Turning now to FIGS. 2 and 3, the push rod assembly 20, according to the invention, includes a pair of stainless steel rods 32, 34 having proximal ends 32a, 34a, and distal ends 32b, 34b. The proximal ends 32a, 34a of the push rods have divergent bends (not shown) which cause the rods to terminate in parallel proximal pins 32c, 34c. The proximal ends of the rods, with the exception of the pins 32c, 34c, are provided with an over-molded proximal collar 36. The proximal collar 36 has an increased diameter proximal portion 37 which accommodates the proximal bent portions of the rods, and a radial groove 40 which is located distally of the increased diameter portion and which is used for coupling the lever actuator 14.
According to one aspect of the invention, the proximal end 22 of the push rod assembly 20 is provided with a snap-together female cautery connector 42, described in detail below with reference to FIGS. 4 and 5. According to another aspect of the invention, a double lumen insulating sheath 44, described in more detail below with reference to FIGS. 6 and 7, covers substantially the entire length of the rods 32, 34 between the proximal collar 36 and the distal ends 32b, 34b. According to a further aspect of the invention, a double lumen sealing gasket 46, described in more detail below with reference to FIGS. 8-10, is provided on the rods 32, 34, between the proximal collar 36 and the distal insulator 38. According to still another aspect of the invention, the distal ends 32b, 34b of the push rods are swaged approximately 90° in opposite directions as shown in FIG. 3, and are captured in a distal ceramic insulator 38 which is described in detail below with reference to FIGS. 11-17.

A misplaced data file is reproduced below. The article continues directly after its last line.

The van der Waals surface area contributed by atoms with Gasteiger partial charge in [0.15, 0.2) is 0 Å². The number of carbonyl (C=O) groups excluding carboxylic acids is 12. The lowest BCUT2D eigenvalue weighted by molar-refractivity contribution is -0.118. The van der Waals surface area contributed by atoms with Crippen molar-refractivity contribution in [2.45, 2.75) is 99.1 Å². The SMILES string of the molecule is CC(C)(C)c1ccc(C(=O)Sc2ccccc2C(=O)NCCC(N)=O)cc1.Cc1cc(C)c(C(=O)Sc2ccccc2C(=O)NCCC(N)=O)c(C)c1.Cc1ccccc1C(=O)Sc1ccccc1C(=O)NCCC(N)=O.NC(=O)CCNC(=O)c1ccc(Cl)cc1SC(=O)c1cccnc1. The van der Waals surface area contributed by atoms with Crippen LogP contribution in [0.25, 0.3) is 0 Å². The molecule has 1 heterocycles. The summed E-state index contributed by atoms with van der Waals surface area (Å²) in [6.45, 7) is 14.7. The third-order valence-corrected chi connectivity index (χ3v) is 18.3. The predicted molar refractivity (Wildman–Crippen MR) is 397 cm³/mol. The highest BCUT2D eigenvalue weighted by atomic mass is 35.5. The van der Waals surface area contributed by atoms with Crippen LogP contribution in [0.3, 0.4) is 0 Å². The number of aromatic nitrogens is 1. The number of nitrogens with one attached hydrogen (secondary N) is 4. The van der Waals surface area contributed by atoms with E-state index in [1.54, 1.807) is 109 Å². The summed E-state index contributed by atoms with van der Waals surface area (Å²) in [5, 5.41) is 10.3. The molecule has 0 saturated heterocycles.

Referring now to FIGS. 2 through 5, the female cautery connector 42 includes a plug retainer 48 and a pair of female plug adapters 50, 52. The plug retainer 48 has a substantially cylindrical distal portion 48a and a substantially rectilinear proximal portion 48b. The distal portion 48a has a pair of interior proximally ramped protrusions 48c, 48d and the proximal portion 48b has two substantially parallel passages 48e, 48f. Each plug adaptor 50, 52 is a substantially cylindrical conductive metal member having a smaller diameter distal portion 50a, 52a and a larger diameter proximal portion 50b, 52b. The distal portions 50a, 52a are dimensioned to fit snugly over the respective proximal pin ends 32c, 34c of the rods 32, 34, and the proximal portions 50b, 52b are dimensioned to fit snugly in respective passages 48e, 48f of the plug retainer 48. The increased diameter proximal portion 37 of the collar 36 is substantially frustroconical (i.e., ramped) and has a pair of distally ramped outer protrusions 37a, 37b. The cautery connector 42 is assembled by fitting the distal portions 50a, 52a of the female plug adapters 50, 52 onto the respective proximal ends 32a, 34a of the rods 32, 34, and then snap-fitting the plug retainer 48 onto the proximal portion 37 of the collar 36. As seen best in FIGS. 4 and 5, the distal portion 48a of the plug retainer 48 fits over the proximal portion 37 of the collar 36 with the ramped protrusions 48c, 48d engaging the protrusions 37a and 37b of the proximal portion 37 of the collar 36. The proximal portions 50b, 52b of the plug adapters 50, 52 are captured in the passages 48e, 48f of the plug retainer 48. When assembled, the cautery connector 42 receives a standard male cautery plug (not shown).